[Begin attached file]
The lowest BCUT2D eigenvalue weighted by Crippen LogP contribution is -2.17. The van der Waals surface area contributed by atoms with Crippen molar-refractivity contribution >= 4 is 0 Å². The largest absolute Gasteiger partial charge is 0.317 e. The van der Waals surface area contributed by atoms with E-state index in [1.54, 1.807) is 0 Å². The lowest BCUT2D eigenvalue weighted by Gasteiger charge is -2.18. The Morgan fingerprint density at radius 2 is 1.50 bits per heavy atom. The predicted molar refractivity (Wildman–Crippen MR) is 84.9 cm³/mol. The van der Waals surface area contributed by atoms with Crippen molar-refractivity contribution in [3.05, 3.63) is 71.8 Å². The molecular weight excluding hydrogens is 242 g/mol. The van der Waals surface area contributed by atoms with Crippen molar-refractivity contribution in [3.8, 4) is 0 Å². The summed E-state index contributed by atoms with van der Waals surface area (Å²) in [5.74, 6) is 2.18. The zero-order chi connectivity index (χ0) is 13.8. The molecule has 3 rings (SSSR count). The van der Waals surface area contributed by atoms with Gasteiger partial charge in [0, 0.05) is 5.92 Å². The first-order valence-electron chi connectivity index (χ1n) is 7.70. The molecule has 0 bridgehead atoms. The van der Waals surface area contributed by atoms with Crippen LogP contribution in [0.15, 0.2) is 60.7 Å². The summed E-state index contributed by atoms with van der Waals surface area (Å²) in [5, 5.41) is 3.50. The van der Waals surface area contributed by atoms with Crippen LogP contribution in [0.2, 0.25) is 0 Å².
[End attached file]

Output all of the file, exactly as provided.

The lowest BCUT2D eigenvalue weighted by Crippen LogP contribution is -2.17. The van der Waals surface area contributed by atoms with Crippen molar-refractivity contribution >= 4 is 0 Å². The largest absolute Gasteiger partial charge is 0.317 e. The van der Waals surface area contributed by atoms with E-state index in [1.54, 1.807) is 0 Å². The lowest BCUT2D eigenvalue weighted by Gasteiger charge is -2.18. The Morgan fingerprint density at radius 2 is 1.50 bits per heavy atom. The predicted molar refractivity (Wildman–Crippen MR) is 84.9 cm³/mol. The van der Waals surface area contributed by atoms with Crippen molar-refractivity contribution in [3.05, 3.63) is 71.8 Å². The molecular weight excluding hydrogens is 242 g/mol. The van der Waals surface area contributed by atoms with Crippen molar-refractivity contribution in [3.8, 4) is 0 Å². The summed E-state index contributed by atoms with van der Waals surface area (Å²) in [5.74, 6) is 2.18. The zero-order chi connectivity index (χ0) is 13.8. The molecule has 3 rings (SSSR count). The van der Waals surface area contributed by atoms with Gasteiger partial charge in [0, 0.05) is 5.92 Å². The first-order valence-electron chi connectivity index (χ1n) is 7.70. The molecule has 0 bridgehead atoms. The van der Waals surface area contributed by atoms with Crippen LogP contribution in [0.15, 0.2) is 60.7 Å². The summed E-state index contributed by atoms with van der Waals surface area (Å²) in [5, 5.41) is 3.50. The van der Waals surface area contributed by atoms with Crippen LogP contribution in [0.2, 0.25) is 0 Å².